214. Editorial Note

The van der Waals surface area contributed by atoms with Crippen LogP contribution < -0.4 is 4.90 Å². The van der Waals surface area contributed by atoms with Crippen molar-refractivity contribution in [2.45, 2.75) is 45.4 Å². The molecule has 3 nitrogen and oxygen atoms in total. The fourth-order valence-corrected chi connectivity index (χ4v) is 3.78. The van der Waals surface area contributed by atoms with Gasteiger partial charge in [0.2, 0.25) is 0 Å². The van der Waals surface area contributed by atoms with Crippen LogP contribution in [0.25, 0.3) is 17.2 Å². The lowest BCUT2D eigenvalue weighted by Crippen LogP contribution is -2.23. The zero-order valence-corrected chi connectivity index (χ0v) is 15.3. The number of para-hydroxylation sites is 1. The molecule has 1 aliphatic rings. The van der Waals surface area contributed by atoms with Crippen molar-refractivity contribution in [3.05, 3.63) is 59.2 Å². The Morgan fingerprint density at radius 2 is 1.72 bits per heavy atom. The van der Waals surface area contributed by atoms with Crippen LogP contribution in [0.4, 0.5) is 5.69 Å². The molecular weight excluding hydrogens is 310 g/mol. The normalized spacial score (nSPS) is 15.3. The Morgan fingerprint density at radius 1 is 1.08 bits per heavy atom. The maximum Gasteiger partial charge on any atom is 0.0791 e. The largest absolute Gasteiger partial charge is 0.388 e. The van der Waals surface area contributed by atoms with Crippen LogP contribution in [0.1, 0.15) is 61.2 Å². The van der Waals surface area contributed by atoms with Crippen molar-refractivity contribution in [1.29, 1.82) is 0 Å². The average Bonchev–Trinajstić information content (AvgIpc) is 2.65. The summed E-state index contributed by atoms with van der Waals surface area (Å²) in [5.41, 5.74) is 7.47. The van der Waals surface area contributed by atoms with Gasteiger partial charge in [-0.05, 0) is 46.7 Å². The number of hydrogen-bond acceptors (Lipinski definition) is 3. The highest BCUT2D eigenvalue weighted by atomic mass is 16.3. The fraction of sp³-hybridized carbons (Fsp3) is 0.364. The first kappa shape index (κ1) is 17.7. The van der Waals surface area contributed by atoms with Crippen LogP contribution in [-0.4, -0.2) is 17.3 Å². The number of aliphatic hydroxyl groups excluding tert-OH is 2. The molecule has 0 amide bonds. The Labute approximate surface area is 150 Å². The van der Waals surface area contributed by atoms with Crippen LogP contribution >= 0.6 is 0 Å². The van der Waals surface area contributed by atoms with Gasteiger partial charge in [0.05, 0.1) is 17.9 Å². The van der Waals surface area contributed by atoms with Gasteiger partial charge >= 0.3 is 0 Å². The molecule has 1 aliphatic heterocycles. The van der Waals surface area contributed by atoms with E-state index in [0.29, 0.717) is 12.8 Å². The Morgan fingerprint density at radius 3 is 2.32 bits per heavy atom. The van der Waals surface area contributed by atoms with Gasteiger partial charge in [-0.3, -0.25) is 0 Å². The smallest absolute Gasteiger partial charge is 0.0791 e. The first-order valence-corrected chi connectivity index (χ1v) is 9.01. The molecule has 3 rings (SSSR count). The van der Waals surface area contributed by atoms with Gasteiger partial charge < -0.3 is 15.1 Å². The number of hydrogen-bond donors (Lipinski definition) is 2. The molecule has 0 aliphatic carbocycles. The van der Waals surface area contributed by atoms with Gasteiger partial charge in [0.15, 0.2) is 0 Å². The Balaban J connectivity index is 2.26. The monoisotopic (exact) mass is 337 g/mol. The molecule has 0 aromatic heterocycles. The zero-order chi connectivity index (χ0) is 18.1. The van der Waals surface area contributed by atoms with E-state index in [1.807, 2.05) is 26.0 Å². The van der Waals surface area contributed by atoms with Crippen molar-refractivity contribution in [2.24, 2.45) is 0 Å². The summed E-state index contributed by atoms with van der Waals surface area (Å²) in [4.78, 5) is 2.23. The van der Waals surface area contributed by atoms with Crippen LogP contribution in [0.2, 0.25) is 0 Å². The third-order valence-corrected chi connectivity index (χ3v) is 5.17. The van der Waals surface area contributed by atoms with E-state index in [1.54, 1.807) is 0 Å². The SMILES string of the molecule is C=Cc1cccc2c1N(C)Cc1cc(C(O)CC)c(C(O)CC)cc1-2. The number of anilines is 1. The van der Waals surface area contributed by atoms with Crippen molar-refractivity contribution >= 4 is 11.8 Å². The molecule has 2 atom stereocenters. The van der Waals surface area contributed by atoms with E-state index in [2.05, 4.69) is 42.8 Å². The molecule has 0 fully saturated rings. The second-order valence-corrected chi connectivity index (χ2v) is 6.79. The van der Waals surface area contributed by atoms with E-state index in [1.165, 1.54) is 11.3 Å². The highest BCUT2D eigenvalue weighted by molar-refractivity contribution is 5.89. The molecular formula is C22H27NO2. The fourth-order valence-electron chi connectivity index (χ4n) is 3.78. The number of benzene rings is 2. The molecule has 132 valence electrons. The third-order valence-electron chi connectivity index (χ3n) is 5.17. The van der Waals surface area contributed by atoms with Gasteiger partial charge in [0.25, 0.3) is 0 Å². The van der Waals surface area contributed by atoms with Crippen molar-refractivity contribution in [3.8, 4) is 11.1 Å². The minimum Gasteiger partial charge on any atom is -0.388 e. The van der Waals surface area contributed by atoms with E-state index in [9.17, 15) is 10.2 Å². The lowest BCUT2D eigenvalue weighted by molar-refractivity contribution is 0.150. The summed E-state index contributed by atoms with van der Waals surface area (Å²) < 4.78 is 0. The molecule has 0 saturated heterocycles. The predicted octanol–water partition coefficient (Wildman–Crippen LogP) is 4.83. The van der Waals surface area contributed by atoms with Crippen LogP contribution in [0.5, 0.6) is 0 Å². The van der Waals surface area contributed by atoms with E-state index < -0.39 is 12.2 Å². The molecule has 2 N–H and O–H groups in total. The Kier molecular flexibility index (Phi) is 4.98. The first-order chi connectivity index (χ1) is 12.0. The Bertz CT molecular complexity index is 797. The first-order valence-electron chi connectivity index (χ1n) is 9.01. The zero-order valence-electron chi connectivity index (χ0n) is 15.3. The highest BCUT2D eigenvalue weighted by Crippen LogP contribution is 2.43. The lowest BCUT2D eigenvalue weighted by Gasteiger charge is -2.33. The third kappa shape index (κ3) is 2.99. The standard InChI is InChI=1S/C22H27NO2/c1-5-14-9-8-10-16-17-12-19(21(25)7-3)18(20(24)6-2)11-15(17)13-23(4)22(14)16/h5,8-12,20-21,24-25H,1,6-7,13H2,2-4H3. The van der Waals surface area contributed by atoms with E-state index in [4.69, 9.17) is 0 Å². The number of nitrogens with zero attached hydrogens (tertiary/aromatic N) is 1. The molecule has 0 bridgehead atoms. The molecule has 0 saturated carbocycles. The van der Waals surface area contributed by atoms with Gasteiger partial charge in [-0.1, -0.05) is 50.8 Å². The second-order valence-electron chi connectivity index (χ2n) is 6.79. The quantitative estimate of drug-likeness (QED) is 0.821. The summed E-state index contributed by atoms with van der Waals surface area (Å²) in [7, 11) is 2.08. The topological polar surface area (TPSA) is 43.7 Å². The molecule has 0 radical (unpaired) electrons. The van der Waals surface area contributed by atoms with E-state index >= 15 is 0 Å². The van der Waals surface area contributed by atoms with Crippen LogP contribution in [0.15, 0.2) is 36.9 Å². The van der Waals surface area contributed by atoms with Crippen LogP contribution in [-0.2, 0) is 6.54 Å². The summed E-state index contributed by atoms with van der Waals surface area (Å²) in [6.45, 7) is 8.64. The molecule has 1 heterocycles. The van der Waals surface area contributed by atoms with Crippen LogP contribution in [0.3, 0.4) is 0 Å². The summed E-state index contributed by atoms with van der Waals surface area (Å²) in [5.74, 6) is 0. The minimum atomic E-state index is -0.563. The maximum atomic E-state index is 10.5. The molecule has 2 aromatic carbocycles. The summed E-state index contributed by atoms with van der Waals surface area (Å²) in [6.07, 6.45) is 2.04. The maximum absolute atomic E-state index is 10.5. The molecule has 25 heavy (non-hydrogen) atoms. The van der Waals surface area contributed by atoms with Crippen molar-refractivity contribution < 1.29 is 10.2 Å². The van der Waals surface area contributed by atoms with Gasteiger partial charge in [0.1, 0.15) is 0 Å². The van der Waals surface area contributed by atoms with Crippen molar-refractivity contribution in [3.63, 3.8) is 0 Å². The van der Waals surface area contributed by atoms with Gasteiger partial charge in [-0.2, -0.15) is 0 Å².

President Gerald Ford commented on Senator Henry Jackson’s September 11, 1974, letter (Document 213) in an undated note to his Deputy Assistant for National Security Affairs, Brent Scowcroft, that reads: “This was handled directly. Sen. Jackson gave this to Jack Marsh for delivery to me. This procedure is too cumbersome. Subject to Cong. change etc.” (Ford Library, National Security Adviser, KissingerScowcroft West Wing Office Files, Box 18, Jackson/Vanik Trade Bill) On September 13, President’s Assistant for National Security Affairs Henry Kissinger met with the President: “[Kissinger:] The Jackson letter. It is in bad faith. The Soviet Union won’t buy it. I don’t even know if these could stick. President: In the House, one Congress is not bound by the previous Congress. Kissinger: This procedure means that every year we would go through this. Javits thinks it should be a regular veto by one House. President: He told me that. I wouldn’t buy that until we have fought for the other. Kissinger: We could get up a breakfast or just say it is unacceptable and see. President: I would want to know that Ribicoff and Javits are okay. Kissinger: Why don’t I call him and meet again before you meet with them. President: We’ve got to make sure about Javits and Ribicoff. Kissinger: They are afraid to stand up to him. The Jewish community looks okay. President: Can I get the precise language I want before the meeting.” (Ibid., Memoranda of Conversation, Box 5)